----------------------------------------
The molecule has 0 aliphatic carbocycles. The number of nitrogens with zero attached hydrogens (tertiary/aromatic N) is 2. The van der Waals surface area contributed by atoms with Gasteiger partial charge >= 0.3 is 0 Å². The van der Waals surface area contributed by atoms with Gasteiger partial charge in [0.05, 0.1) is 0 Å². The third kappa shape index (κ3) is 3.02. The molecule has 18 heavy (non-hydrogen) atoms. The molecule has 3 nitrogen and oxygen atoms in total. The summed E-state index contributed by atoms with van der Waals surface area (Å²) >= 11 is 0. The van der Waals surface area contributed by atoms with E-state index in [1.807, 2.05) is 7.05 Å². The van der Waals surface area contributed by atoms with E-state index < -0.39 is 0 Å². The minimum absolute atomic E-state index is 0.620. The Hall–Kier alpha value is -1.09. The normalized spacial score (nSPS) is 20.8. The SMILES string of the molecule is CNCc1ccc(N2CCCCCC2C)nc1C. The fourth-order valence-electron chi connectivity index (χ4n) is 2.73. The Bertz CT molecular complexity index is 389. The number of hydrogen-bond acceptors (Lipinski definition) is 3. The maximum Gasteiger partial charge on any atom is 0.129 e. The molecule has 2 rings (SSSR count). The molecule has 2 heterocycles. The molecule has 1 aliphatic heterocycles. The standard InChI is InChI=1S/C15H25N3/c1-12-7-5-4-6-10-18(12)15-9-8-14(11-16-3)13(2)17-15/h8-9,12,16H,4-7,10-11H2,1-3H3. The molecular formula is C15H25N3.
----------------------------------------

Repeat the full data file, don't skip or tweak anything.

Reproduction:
The molecule has 0 aliphatic carbocycles. The number of nitrogens with zero attached hydrogens (tertiary/aromatic N) is 2. The van der Waals surface area contributed by atoms with Gasteiger partial charge >= 0.3 is 0 Å². The van der Waals surface area contributed by atoms with Gasteiger partial charge in [0.05, 0.1) is 0 Å². The third kappa shape index (κ3) is 3.02. The molecule has 18 heavy (non-hydrogen) atoms. The molecule has 3 nitrogen and oxygen atoms in total. The summed E-state index contributed by atoms with van der Waals surface area (Å²) >= 11 is 0. The van der Waals surface area contributed by atoms with E-state index in [1.807, 2.05) is 7.05 Å². The van der Waals surface area contributed by atoms with E-state index < -0.39 is 0 Å². The minimum absolute atomic E-state index is 0.620. The Hall–Kier alpha value is -1.09. The normalized spacial score (nSPS) is 20.8. The SMILES string of the molecule is CNCc1ccc(N2CCCCCC2C)nc1C. The fourth-order valence-electron chi connectivity index (χ4n) is 2.73. The Bertz CT molecular complexity index is 389. The number of hydrogen-bond acceptors (Lipinski definition) is 3. The maximum Gasteiger partial charge on any atom is 0.129 e. The molecule has 2 rings (SSSR count). The molecule has 2 heterocycles. The molecule has 1 aliphatic heterocycles. The standard InChI is InChI=1S/C15H25N3/c1-12-7-5-4-6-10-18(12)15-9-8-14(11-16-3)13(2)17-15/h8-9,12,16H,4-7,10-11H2,1-3H3. The molecular formula is C15H25N3.